Bertolucci's star on Hollywood Walk of Fame

Bertolucci increased his fame with his films, from 1900 (1976), an epic depiction of the struggles of farmers in Emilia-Romagna from the beginning of the 20th century up to World War II with an international cast (Robert De Niro, Gérard Depardieu, Donald Sutherland, Sterling Hayden, Burt Lancaster, Dominique Sanda) to La Luna, set in Rome and in Emilia-Romagna, and finally La tragedia di un uomo ridicolo (1981), with Ugo Tognazzi.

He then wrote two screenplays based on Dashiell Hammett's Red Harvest. He hoped this would be his first film set in America, but nothing came of it.

The Last Emperor and later career

Bernardo Bertolucci
Bertolucci in 2011

In 1987, Bertolucci directed the epic The Last Emperor, a biographical film telling the life story of Aisin-Gioro Puyi, the last emperor of China. The film was independently produced by British producer Jeremy Thomas, with whom Bertolucci worked almost exclusively from then on. The film was independently financed and three years in the making. Bertolucci, who co-wrote the film with Mark Peploe, won the Academy Award for Best Director. The film uses Puyi's life as a mirror that reflects China's passage from feudalism through revolution to its current state.

At the 60th Academy Awards, The Last Emperor won all nine Oscars for which it was nominated: Best Picture, Best Director, Best Writing, Screenplay Based on Material from Another Medium, Best Cinematography, Best Film Editing, Best Costume Design, Best Art Direction-Set Decoration, Best Music, Original Score and Best Sound.

The Last Emperor was the first feature film ever authorized by the government of the People's Republic of China to film in the Forbidden City. Bertolucci had proposed the film to the Chinese government as one of two possible projects. The other film was La Condition Humaine by André Malraux. The Chinese government preferred The Last Emperor.

After The Last Emperor, The Sheltering Sky and Little Buddha, Bertolucci returned to Italy to film, and to revisit his old themes but with varying results from both critics and the public. He filmed Stealing Beauty in 1996, then The Dreamers in 2003.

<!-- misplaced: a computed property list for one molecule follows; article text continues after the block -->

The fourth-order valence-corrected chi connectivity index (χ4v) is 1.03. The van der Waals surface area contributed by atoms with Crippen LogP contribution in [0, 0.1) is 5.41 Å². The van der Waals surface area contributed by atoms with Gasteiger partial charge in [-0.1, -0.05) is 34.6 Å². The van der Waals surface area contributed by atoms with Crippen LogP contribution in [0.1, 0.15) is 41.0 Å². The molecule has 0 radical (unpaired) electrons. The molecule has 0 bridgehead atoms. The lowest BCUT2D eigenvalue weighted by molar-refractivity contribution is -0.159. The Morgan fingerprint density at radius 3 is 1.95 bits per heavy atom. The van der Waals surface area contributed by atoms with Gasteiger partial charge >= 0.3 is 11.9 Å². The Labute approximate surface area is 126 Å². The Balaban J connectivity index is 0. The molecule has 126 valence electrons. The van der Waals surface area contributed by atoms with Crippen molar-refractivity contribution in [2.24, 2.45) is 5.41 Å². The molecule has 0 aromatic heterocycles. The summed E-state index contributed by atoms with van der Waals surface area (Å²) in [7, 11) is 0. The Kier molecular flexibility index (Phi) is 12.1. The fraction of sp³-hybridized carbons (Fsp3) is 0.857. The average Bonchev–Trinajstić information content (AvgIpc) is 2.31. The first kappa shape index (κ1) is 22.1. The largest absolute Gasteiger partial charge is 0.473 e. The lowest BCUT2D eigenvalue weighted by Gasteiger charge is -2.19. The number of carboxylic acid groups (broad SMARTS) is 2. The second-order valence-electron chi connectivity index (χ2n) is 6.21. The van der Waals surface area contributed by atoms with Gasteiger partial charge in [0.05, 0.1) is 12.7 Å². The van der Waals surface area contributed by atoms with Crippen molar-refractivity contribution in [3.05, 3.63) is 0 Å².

In 2007, Bertolucci received the Golden Lion Award at the Venice Film Festival for his life's work, and in 2011 he also received the Palme d'Or at the Cannes Film Festival.

In 2012, his final film, Me and You was screened out of competition at the 2012 Cannes Film Festival and was released early in 2013 in the UK. The film is an adaptation of Niccolò Ammaniti's young adult book Me and You. The screenplay for the movie was written by Bertolucci, Umberto Contarello and Niccolò Ammaniti. Bertolucci originally intended to shoot the film in 3D but was forced to abandon this plan due to cost.

Bertolucci appeared on the Radio Four programme Start the Week on 22 April 2013, and on Front Row on 29 April 2013, where he chose La Dolce Vita, a film directed by Federico Fellini, for the "Cultural Exchange".

In the spring of 2018, in an interview with the Italian edition of Vanity Fair, Bertolucci announced that he was preparing a new film. He stated, "The theme will be love, let's call it that. In reality, the theme is communication and therefore also incommunicability. The favorite subject of Michelangelo Antonioni and the condition I found myself facing when I moved on from my films for the few, those of the sixties, to a broader cinema ready to meet a large audience."

As a screenwriter, producer and actor

Bertolucci wrote many screenplays, both for his own films and for films directed by others, two of which he also produced.

He was an actor in the film Golem: The Spirit of Exile, directed by Amos Gitai in 1992.

Politics and personal beliefs

Bertolucci was an atheist.

Bertolucci's films are often very political. He was a professed Marxist and, like Luchino Visconti, who similarly employed many foreign artists during the late 1960s, Bertolucci used his films to express his political views. His political films were preceded by others re-evaluating history. The Conformist (1970) criticised fascism, touched upon the relationship between nationhood and nationalism, as well as issues of popular taste and collective memory, all amid an international plot by Benito Mussolini to assassinate a politically active leftist professor of philosophy in Paris. 1900 also analyses the struggle of Left and Right.

On 27 September 2009, Bertolucci was one of the signatories of the appeal to the Swiss government to release Roman Polanski, who was being held awaiting extradition to the United States.

On Twitter on 24 April 2015, Bertolucci participated in #whomademyclothes, Fashion Revolution's anti-sweatshop campaign commemorating the 2013 Savar building collapse, the deadliest accident in the history of the garment industry.